Ultra Air becomes the latest airline to ditch high heels
Most flight attendants around the world work for airlines and onboard commercial flights while wearing heels. But this will not be the case for a new South American carrier which should modify this requirement. Let’s investigate further.
No heels in Ultra Air
We are talking about the Colombian startup, Ultra Air. The new airline, which launched its flights a few days ago, does not require its female cabin crew members to wear high heels on the airline’s commercial flights.
Instead, they use regular sneakers, as can be seen in the promotional photos released by the airline as well as on tweet by Ultra Air’s first customers.
The airline said Ultra Air’s decision not to order its female cabin crew members to use high heels on board a commercial flight is related to safety and comfort. It’s not the same working several hours a day in heels rather than sneakers, let alone when there’s an emergency on board and cabin crew members are trying to evacuate a plane.
A few days ago, Ultra Air made its first flight departing and landing at José María Córdova International Airport in Medellín. Ultra Air seeks to be a low-cost carrier in direct competition with other airlines in the region, including Viva and Avianca.
Female cabin crew members on Ultra Air are not required to use heels. Photo: Ultra Air.
The new airline on the block
Ultra Air’s objective is to boost the Colombian aviation market, create new jobs and democratize air transport and access to tourism. The airline aims to carry more than 2.5 million passengers in its first year of operation. This will be a difficult task as Ultra Air will only start with a fleet of five Airbus A320ceo aircraft that can accommodate up to 180 passengers.
Ultra Air will begin with a series of domestic flights before exploring international connectivity across Latin America. The new carrier already has permission to fly to countries like Mexico and the Dominican Republic.
Launching an airline in South America is not an easy task. Last year, the Brazilian Itapemirim Transportes Aéreos launched and ceased operations in less than six months. The airline intended to become one of the main carriers in Brazil, with a low-cost model, but failed. There were more startups in the region that were looking to get started but weren’t making it.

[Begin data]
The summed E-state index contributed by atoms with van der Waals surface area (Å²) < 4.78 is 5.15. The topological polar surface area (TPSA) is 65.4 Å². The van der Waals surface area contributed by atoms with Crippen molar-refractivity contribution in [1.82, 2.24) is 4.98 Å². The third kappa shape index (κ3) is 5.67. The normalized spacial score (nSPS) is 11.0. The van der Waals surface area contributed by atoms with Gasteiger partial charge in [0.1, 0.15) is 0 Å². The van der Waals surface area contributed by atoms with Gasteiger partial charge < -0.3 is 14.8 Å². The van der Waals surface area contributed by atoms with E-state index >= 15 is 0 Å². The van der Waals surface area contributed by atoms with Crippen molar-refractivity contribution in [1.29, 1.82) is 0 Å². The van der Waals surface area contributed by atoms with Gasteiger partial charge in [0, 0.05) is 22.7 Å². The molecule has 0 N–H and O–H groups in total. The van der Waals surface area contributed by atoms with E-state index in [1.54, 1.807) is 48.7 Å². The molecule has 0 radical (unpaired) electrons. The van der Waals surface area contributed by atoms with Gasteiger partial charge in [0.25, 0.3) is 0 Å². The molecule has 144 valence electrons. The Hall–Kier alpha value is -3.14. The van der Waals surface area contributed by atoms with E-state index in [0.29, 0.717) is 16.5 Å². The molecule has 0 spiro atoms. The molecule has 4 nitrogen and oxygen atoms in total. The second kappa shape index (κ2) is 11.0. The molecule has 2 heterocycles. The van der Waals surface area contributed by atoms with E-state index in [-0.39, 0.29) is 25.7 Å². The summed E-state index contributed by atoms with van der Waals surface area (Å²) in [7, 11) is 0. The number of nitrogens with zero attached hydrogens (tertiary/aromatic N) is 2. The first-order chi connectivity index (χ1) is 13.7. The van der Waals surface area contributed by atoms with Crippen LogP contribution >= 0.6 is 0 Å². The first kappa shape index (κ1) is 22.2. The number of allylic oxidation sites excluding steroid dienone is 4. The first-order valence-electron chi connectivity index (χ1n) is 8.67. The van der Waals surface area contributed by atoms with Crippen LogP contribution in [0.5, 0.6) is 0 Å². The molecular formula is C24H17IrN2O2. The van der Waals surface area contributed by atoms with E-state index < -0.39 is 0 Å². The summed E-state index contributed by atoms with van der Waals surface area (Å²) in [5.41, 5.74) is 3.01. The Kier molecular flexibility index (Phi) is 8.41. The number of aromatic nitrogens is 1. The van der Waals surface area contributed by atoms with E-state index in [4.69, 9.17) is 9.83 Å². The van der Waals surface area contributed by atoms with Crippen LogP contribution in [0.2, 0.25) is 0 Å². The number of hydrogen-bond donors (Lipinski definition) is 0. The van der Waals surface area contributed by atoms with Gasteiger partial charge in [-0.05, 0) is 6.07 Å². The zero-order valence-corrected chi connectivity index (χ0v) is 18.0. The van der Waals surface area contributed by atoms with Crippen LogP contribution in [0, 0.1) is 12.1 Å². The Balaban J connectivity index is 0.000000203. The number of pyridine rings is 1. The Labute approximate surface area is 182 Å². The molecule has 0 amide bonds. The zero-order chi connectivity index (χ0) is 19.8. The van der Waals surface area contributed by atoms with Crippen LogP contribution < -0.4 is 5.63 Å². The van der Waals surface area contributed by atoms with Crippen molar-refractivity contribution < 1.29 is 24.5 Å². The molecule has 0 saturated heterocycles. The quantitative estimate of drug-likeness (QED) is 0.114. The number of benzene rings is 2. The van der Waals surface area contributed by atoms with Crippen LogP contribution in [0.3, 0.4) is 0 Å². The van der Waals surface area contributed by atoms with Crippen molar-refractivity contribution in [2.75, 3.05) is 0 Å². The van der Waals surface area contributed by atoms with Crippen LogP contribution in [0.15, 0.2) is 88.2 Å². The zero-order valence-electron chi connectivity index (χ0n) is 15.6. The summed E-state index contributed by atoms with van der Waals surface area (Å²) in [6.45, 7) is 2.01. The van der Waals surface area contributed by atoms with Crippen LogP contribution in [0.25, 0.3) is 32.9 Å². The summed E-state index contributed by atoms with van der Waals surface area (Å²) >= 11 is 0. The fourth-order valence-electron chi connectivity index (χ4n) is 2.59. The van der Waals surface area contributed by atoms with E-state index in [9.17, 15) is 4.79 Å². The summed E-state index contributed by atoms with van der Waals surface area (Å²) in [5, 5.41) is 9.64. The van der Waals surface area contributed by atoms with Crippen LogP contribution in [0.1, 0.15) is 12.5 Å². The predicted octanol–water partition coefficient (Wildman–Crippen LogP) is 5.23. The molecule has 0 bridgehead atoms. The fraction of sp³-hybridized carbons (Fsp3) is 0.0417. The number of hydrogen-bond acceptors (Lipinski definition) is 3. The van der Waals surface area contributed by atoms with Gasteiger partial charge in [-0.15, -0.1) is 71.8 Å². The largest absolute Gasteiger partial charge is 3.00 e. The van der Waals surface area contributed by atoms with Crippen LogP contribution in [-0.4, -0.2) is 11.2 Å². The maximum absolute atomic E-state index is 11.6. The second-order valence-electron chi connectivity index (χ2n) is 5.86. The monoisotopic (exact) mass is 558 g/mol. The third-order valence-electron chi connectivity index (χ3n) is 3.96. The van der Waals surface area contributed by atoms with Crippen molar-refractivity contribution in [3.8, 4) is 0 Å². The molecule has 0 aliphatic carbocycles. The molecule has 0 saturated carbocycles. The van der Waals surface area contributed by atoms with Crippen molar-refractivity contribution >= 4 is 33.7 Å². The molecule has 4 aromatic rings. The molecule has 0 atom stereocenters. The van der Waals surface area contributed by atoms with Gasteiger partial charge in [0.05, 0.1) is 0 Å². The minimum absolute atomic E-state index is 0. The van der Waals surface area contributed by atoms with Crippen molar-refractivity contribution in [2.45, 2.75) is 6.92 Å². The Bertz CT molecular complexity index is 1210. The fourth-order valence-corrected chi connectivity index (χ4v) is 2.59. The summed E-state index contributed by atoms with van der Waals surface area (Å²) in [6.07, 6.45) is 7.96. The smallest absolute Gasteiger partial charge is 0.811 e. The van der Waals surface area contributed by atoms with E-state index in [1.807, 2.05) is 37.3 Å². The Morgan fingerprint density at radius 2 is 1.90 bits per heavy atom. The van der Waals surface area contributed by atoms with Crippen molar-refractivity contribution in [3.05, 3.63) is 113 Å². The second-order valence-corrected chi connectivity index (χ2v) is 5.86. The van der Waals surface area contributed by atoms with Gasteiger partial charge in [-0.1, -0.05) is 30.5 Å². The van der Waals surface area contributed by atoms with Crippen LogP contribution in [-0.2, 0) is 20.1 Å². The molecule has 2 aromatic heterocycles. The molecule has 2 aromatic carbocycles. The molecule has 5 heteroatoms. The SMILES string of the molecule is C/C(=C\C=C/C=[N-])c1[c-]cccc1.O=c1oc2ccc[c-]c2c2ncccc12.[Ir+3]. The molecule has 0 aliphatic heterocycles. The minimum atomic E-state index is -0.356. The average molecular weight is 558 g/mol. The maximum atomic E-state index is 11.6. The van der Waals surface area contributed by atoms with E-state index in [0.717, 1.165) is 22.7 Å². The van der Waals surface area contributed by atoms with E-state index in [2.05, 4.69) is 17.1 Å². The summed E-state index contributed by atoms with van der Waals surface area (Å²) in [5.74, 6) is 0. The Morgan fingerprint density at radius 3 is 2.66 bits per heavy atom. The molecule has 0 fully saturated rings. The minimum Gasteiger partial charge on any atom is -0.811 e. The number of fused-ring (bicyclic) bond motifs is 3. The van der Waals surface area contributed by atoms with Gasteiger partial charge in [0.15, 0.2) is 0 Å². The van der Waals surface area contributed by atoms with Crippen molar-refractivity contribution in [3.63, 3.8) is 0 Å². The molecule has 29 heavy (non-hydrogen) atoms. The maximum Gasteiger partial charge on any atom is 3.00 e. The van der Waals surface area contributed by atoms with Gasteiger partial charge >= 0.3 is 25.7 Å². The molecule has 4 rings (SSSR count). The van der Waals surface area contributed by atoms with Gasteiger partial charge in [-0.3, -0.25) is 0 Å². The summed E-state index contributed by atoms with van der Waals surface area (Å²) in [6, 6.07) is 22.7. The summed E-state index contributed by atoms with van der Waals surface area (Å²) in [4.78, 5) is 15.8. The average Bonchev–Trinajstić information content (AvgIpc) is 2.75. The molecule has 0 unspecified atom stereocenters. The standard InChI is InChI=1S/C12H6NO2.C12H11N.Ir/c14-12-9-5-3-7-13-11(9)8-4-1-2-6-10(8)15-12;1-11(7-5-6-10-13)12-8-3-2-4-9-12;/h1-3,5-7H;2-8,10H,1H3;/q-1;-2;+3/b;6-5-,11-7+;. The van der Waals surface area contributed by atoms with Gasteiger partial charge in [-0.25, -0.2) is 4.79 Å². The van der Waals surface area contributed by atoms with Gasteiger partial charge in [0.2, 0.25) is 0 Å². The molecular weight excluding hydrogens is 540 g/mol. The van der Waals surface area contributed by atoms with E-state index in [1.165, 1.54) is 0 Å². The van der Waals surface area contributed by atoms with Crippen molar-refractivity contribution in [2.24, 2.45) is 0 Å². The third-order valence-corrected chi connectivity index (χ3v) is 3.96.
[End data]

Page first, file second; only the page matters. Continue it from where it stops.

Medellin and Bogota
Ultra Air will begin flying using Medellín and Bogotá as primary hubs. From Medellín, the airline will fly to Bogota, Cartagena and Santa Marta. Meanwhile, from Bogotá it will fly to Cali, Cartagena, Santa Marta and San Andrés. The airline will also operate a few flights from Pereira to Cartagena and Santa Marta.
In the future, Ultra Air is already targeting eight international destinations: Mexico City and Cancún in Mexico, Miami and New York in the United States, Punta Cana in the Dominican Republic, Quito in Ecuador, Aruba and Curaçao.
Finally, Ultra Air seeks to grow the Colombian aviation market, similar to what Viva Air has been doing since 2012. When Viva launched operations, the domestic market grew from 12 million passengers per year to 27 million. Ultra Air believes this could help the country reach 50 million travelers a year, securing at least a 22% market share in Colombia along the way.
Do you want to travel by Ultra Air? What challenges do you see for the startup airline? Let us know in the comments below.
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